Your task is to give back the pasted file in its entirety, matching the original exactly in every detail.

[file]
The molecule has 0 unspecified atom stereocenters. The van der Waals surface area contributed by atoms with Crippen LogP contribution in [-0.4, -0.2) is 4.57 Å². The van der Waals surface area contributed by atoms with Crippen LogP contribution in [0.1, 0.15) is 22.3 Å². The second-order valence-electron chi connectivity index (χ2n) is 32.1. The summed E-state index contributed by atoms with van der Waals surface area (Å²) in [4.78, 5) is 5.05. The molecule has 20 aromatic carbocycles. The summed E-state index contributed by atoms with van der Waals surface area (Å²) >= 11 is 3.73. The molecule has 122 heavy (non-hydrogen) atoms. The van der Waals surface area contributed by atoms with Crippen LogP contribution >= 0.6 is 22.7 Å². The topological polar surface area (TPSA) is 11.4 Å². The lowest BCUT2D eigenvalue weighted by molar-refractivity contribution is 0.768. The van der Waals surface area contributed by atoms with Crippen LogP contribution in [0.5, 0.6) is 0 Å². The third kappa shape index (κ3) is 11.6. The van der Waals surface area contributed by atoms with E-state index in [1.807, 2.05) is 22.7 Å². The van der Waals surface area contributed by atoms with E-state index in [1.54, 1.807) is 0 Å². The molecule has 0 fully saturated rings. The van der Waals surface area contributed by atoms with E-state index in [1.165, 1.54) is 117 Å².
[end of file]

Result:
The molecule has 0 unspecified atom stereocenters. The van der Waals surface area contributed by atoms with Crippen LogP contribution in [-0.4, -0.2) is 4.57 Å². The van der Waals surface area contributed by atoms with Crippen LogP contribution in [0.1, 0.15) is 22.3 Å². The second-order valence-electron chi connectivity index (χ2n) is 32.1. The summed E-state index contributed by atoms with van der Waals surface area (Å²) in [4.78, 5) is 5.05. The molecule has 20 aromatic carbocycles. The summed E-state index contributed by atoms with van der Waals surface area (Å²) >= 11 is 3.73. The molecule has 122 heavy (non-hydrogen) atoms. The van der Waals surface area contributed by atoms with Crippen LogP contribution >= 0.6 is 22.7 Å². The topological polar surface area (TPSA) is 11.4 Å². The lowest BCUT2D eigenvalue weighted by molar-refractivity contribution is 0.768. The van der Waals surface area contributed by atoms with Crippen LogP contribution in [0.5, 0.6) is 0 Å². The third kappa shape index (κ3) is 11.6. The van der Waals surface area contributed by atoms with E-state index in [1.807, 2.05) is 22.7 Å². The van der Waals surface area contributed by atoms with E-state index in [1.54, 1.807) is 0 Å². The molecule has 0 fully saturated rings. The van der Waals surface area contributed by atoms with E-state index in [1.165, 1.54) is 117 Å².